Clam Beads

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Clam Beads

You don’t have to look into the sky to learn about Earth’s interactions with the rest of the solar system. Sometimes, all you need are some ancient clam shells. Fossil shells found in Florida suggest that it was pounded by one or more big space rocks a couple of million years ago.

The story began in 2006. Mike Meyer, a college student, was gathering fossils from a quarry near Sarasota, on the Gulf coast. Some of the clam shells he found contained tiny glass beads. No one could tell Meyer what the beads were, so he chucked them in a box.

A couple of years ago, Meyer decided to take a closer look at them. He and some colleagues subjected the beads to a battery of tests. They found that the beads probably are microtektites, which form in a collision between Earth and an asteroid.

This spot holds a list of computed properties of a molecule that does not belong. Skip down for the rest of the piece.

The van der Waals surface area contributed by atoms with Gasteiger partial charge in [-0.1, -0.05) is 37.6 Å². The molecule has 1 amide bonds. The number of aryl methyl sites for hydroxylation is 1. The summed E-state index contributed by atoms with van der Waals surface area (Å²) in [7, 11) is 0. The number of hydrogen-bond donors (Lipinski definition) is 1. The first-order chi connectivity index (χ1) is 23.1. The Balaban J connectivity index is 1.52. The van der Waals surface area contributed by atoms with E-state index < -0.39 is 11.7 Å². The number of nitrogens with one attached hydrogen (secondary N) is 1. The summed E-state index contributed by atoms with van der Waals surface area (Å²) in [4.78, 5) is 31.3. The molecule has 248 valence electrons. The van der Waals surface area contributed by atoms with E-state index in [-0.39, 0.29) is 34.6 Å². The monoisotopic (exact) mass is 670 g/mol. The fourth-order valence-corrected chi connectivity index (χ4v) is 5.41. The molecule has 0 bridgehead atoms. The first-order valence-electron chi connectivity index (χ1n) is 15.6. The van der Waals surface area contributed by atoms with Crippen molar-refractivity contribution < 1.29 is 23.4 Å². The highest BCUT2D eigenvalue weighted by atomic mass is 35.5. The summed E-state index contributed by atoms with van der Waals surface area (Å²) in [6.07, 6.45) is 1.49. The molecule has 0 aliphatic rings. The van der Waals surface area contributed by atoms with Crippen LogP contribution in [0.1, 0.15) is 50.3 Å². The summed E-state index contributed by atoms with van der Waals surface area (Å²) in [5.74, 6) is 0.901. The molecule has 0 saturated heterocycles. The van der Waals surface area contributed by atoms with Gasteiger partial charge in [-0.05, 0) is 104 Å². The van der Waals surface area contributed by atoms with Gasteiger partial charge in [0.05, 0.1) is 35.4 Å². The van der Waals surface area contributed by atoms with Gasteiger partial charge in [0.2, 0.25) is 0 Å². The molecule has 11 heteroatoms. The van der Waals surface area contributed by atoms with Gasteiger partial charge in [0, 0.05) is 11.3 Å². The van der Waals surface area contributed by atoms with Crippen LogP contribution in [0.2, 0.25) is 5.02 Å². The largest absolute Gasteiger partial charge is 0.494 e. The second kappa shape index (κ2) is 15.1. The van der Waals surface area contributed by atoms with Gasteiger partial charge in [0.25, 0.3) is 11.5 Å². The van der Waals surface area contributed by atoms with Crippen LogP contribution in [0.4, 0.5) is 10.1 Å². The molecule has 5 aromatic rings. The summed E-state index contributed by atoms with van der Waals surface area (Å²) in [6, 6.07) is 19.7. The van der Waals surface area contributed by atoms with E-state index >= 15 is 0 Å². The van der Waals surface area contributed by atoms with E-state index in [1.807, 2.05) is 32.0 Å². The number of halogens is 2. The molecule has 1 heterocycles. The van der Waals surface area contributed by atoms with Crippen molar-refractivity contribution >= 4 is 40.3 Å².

Such an impact blasts huge amounts of debris into the atmosphere. It also melts some of the material. As it falls back to Earth, molten glass can be sculpted into tiny beads.

The Florida beads contain a lot of sodium. That suggests they formed nearby — perhaps from impacts in beds of salt off the Florida coast. The impacts may have taken place two million to three million years ago, although it’ll take more tests to confirm the dates.

So far, no one has found any other microtektites in Florida. That could mean that no one has been looking for them. But researchers may start keeping an eye out for them in the fossil clams they dig up along the Florida coast.


Script by Damond Benningfield

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